|Publication number||US7850020 B2|
|Application number||US 11/230,107|
|Publication date||Dec 14, 2010|
|Filing date||Sep 19, 2005|
|Priority date||Jun 22, 2004|
|Also published as||CA2510438A1, CA2510438C, US7201243, US20050279608, US20060012140|
|Publication number||11230107, 230107, US 7850020 B2, US 7850020B2, US-B2-7850020, US7850020 B2, US7850020B2|
|Inventors||Anthony N. Konsant|
|Original Assignee||Konstant Products, Inc.|
|Export Citation||BiBTeX, EndNote, RefMan|
|Patent Citations (56), Non-Patent Citations (6), Referenced by (2), Classifications (18), Legal Events (9)|
|External Links: USPTO, USPTO Assignment, Espacenet|
This application is a continuation-in-part of U.S. patent application Ser. No. 10/990,130, filed on Nov. 16, 2004, now U.S. Pat. No. 7,516,855 B2, which is a continuation-in-part of U.S. patent application Ser. No. 10/874,657, filed on Jun. 22, 2004, now U.S. Pat. No. 7,201,243 B2.
The present inventions relate generally to storage devices that support pallets and other loads. More particularly, the present inventions relate to storage carts that are moveable between an open position where loads may be accessed and a closed position for storage. The storage carts of the present inventions are capable of supporting heavy loads, yet are efficiently moveable to permit easy access, may be secured against undesired movement and are guided against undesired lateral movement.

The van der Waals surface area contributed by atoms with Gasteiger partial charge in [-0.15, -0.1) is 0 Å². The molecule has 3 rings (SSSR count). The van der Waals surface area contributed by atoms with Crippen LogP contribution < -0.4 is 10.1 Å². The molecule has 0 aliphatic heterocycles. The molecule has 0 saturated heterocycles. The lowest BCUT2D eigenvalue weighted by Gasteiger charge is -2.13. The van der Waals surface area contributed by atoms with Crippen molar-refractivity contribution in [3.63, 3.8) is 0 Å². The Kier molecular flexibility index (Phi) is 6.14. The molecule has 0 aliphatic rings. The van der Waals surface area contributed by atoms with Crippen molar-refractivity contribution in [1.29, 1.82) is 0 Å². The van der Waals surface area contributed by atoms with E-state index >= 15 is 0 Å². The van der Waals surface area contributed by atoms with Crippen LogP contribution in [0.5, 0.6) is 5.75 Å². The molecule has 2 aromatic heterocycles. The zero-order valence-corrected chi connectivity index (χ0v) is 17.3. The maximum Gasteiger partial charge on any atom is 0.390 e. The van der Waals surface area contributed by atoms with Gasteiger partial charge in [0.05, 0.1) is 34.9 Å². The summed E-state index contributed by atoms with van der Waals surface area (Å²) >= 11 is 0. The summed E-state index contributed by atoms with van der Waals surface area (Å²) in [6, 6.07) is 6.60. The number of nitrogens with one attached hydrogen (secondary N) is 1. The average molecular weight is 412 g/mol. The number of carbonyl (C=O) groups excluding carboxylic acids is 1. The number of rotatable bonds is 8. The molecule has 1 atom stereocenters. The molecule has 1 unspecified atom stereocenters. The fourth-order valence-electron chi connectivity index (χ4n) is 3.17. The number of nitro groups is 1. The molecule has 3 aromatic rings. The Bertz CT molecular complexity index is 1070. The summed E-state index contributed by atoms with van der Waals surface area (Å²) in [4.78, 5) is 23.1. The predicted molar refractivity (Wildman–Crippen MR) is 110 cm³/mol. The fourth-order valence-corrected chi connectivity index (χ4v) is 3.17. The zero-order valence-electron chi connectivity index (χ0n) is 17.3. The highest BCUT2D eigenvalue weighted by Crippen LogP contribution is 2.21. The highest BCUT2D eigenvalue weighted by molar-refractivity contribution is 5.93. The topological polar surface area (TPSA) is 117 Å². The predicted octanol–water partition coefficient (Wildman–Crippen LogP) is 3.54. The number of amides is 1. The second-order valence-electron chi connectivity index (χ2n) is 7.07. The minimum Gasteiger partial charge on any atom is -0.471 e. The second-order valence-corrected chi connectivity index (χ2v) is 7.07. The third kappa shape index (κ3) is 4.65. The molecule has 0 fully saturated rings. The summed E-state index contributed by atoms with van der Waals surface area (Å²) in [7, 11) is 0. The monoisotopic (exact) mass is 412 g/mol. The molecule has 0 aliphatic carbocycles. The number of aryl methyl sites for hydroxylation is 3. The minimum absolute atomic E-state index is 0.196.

There are numerous types of storage systems available to store a variety of loads. For example, in the warehouse industry, shelf type storage systems are widely used. In general, many of these systems are configured to form shelves to support loads, pallets and their loads, and the like. Access to the stored loads is typically limited to warehouse personnel using fork lifts and the like.
At typical consumer warehouse stores, such as home improvement warehouses, inventory goods are stored in areas out of the reach of the public. In the same facility, individual items are accessible to the public and made available for consumer purchase. As a result of the increasing presence and popularity of such consumer warehouse stores, a need has developed to accommodate the efficient storage of heavy items (for example, bags of sand, concrete and gravel), while at the same time permitting convenient and safe access to these items by consumers and/or store personnel.